To The Daily Sun,
The administration has imposed new regulations on business. That is not news in any way shape or form, but it is important. This latest round of regulatory taxation is aimed at corporate tax inversions.
Businesses have increasingly been utilizing completely legal inversions to minimize the impact of the U.S.'s internationally noncompetitive 35 percent corporate tax rate. In the latest regulatory move the U.S. Treasury Department has created new rules making it more difficult for companies to move their tax addresses outside of the U.S. It is unwise to attempt to capture and restrain business by regulatory fiat.
Companies like doing business in America because of the access to intellectual capital, well developed capital markets and the large population — all in one open market. These are advantages to doing business here. But increasingly companies are balking at our high corporate tax rates. For the other advantages to matter, companies must be able to financially overcome the tax and regulatory hurdles. Many multinationals mitigate the tax disadvantage by shifting profits to low-tax companies abroad using the tactic known as earnings stripping.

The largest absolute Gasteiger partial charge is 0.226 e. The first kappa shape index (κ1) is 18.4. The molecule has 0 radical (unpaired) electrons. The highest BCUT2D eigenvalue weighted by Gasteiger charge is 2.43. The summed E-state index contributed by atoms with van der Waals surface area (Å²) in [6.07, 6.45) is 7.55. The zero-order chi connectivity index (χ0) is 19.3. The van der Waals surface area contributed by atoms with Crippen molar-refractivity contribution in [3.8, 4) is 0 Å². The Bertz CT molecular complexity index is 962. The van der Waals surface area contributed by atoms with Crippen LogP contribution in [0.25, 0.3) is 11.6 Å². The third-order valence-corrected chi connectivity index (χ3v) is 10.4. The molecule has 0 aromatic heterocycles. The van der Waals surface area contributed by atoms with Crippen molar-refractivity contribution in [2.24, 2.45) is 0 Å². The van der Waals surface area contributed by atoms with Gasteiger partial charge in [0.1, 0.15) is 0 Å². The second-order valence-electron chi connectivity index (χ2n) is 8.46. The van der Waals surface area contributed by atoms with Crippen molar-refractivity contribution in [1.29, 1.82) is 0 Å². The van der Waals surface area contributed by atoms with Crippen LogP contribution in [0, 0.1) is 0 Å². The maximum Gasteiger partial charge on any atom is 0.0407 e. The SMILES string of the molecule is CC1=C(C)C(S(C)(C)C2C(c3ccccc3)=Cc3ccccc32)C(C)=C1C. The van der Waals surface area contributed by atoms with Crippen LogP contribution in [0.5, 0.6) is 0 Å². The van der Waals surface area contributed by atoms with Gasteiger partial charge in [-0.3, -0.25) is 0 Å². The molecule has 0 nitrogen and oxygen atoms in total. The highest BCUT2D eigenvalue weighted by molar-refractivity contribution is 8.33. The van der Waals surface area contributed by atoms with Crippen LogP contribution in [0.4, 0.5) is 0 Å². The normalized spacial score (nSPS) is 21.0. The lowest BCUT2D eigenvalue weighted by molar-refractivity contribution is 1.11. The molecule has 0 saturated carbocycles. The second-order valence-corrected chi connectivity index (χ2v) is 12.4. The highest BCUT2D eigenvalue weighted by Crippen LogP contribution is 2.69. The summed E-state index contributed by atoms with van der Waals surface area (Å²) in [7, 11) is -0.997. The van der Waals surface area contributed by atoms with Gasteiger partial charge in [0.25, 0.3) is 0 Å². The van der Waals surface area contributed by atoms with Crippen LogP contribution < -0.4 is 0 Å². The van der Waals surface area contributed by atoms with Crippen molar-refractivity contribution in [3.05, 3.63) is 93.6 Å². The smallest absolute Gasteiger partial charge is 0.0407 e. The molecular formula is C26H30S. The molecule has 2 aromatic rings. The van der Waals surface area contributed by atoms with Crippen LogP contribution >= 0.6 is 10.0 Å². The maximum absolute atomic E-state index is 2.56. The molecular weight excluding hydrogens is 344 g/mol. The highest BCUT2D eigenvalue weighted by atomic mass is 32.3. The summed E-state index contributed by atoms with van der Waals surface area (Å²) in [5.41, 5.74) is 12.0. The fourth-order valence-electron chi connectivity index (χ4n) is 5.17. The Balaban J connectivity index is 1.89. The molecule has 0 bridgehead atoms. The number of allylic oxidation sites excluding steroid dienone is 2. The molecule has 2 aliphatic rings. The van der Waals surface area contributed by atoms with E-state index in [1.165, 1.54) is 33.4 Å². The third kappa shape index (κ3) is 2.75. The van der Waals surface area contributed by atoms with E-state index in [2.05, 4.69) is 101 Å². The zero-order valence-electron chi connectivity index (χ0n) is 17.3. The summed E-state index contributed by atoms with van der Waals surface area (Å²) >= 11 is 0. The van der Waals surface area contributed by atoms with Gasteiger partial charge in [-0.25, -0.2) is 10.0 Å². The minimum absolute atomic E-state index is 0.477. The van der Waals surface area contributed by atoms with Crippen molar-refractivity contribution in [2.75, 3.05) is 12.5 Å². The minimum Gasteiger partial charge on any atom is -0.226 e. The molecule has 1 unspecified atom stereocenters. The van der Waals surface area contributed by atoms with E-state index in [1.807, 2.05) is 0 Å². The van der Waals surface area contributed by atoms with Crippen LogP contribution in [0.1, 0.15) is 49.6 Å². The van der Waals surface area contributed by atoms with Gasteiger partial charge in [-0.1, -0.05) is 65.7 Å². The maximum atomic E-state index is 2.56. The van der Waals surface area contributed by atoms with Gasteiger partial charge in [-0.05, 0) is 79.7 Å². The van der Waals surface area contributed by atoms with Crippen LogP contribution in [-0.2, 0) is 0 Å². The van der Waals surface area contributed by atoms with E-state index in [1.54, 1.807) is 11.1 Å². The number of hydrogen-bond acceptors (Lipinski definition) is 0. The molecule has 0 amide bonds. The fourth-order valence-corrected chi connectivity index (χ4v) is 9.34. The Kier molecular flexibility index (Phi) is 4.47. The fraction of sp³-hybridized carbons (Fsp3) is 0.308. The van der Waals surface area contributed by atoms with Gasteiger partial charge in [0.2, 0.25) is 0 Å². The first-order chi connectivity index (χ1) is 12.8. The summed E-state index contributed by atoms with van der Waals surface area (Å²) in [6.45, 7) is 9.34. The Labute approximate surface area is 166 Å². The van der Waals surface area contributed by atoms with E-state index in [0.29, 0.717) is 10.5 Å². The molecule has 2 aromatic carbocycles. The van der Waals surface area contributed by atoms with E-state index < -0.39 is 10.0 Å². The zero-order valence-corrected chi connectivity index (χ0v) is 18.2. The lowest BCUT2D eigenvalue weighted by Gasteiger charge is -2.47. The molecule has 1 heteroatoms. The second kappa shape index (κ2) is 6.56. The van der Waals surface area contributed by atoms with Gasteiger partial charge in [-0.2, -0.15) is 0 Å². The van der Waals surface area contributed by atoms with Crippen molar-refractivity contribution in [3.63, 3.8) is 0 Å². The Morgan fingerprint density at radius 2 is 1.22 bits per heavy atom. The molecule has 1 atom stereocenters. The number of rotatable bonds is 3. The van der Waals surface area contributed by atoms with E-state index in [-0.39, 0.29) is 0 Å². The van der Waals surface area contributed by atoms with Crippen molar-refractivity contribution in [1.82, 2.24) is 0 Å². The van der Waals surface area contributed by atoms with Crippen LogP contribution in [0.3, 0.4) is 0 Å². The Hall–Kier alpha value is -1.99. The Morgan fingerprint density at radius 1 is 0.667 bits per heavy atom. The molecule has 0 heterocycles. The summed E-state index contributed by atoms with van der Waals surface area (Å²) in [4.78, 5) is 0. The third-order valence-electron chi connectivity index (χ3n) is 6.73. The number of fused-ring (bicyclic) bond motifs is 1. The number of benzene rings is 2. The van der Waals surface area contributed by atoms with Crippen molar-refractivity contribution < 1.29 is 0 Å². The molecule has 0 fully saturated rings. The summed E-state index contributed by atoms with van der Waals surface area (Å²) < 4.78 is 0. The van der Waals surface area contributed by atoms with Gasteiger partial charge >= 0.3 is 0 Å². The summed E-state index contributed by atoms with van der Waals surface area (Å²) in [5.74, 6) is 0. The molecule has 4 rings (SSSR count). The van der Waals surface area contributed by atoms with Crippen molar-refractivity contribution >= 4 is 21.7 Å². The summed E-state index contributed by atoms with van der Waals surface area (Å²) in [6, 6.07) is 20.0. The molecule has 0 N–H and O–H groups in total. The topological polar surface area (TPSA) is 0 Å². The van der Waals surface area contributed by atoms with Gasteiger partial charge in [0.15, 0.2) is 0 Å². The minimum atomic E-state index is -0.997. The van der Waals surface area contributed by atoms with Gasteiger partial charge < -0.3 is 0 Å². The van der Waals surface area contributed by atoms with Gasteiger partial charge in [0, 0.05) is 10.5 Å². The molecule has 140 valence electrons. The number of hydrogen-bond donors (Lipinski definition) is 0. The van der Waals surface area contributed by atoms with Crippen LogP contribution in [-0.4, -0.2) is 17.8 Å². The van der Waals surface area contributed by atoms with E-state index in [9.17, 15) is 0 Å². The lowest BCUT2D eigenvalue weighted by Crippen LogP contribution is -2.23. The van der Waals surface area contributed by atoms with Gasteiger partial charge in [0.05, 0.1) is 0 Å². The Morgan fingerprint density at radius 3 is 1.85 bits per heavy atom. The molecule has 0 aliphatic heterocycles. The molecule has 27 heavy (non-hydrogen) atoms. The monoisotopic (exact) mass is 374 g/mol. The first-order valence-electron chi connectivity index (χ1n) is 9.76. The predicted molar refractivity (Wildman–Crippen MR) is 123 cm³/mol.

One thing that is troubling about the Treasury's new regulatory move is that the administration and Congress actually agree that the U.S. should lower its corporate-tax rate. Lowering the corporate tax rate is a way to create an incentive for corporations to keep and invest more profits here. With that said, the political party has been unwilling to move tax reform forward. It is an election year after all. Why would the political party think that doing something helpful to either the economy or the American people would be a good thing? Absurd, right?
Many CEOs are up in arms about the new Treasury rules. Pfizer and Allergan made news by terminating their planned $150 billion merger. Both CEOs had critical remarks for the U.S. government which were true. The Treasury changes ignore the reason many companies pursue inversions in the first place, which is that U.S. corporate tax structure puts American companies at a competitive disadvantage to foreign companies with lower rates. We know what the issue is, but refuse to act on it.
Underlying the tax issue is the deeper and more systemic issue of regulatory overreach which is exemplified by the Department of Treasury's action in this case. The Treasury is an executive branch agency. It is by regulation imposing taxation and regulatory burden on business in contravention of the best interest of business and the citizens of the county. If there is to be change made to taxation, that is the responsibility of the legislative branch. But we, the electorate, the candidates, media and government are not even talking about the propriety of Treasury's action. It is time for accountability.
- Category: Letters
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